I'd like to peel the onion one more layer on the subject of lactate threshhold HR (LTHR). Doing a 30 minute time trial on a trainer seemed like the best approach for me. My plan was to warm up, then go pretty hard for 10 minutes, and then see if I could keep that pace for the last 20. Several sources suggested taking the average of your last 20 minutes as your LTHR.
I have a Cardgirus trainer so I set up three, ten-minute intervals with no rest between them so I could use the built in features to see (afterward) my average cadence, heart rate and power for each 10 minute segment. My watts and heart rate for the each 10-min segment:
Watts Heart rate
Cadence averaged 92, a little lower than my typical 95-105 I use in my interval workouts. Since my power dropped slightly, it looks like I was trying pretty hard (it seemed like it at the time). My heart rate hit a plateau and was still creeping up at the end so I'm wondering if I couldn't have gone harder (which I think might be possible).
How would you interpret this data in terms of LTHR? How could I do the test differently to get results more clearly indicative of LTHR? It sounds simple to do a "30 min time trial" but the devil's in the details.
I'm 45 years old.
Dave Palese replies:
It sounds like your testing protocol is pretty sound:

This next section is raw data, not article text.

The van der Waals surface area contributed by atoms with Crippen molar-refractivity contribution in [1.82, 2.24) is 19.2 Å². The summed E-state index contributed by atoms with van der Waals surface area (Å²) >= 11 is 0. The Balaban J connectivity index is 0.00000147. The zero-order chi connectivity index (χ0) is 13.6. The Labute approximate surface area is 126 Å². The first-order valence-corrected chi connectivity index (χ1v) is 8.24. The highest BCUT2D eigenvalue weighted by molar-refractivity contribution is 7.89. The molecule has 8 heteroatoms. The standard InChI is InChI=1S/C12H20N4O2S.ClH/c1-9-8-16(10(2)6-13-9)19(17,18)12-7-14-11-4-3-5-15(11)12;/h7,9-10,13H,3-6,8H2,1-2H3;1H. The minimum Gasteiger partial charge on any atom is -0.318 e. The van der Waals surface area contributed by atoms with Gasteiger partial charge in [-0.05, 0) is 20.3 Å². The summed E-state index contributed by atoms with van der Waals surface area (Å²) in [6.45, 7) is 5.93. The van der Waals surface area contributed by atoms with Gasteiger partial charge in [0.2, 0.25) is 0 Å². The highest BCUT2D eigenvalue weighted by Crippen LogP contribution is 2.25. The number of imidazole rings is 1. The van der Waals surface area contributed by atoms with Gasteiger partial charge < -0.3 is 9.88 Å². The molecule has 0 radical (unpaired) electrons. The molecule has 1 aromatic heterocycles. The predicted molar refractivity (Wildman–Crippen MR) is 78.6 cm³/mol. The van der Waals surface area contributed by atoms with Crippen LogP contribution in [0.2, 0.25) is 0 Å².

the conditions are controlled
 the conditions are repeatable
 and you can use the data gathered to help fine tune your training
If you would rate the effort for the final 20 minutes as a 9 or so out of ten, I'd say you gave it your all, and would average the average HRs from the last 2 segments, for an ESTIMATED LTHR of 162.
It is important to realize that any field test, like the one you used, will only yield an estimated LTHR. You aren't dealing with exact numbers. But for the purposes of training, the numbers you get from such a field test will work just fine when defining the heart rate ranges for your intensity zones.
It is important that you repeat this test periodically. Most test results are useless if the test is only dome once. I suggest repeating this test every 8-12 weeks to chart your progress.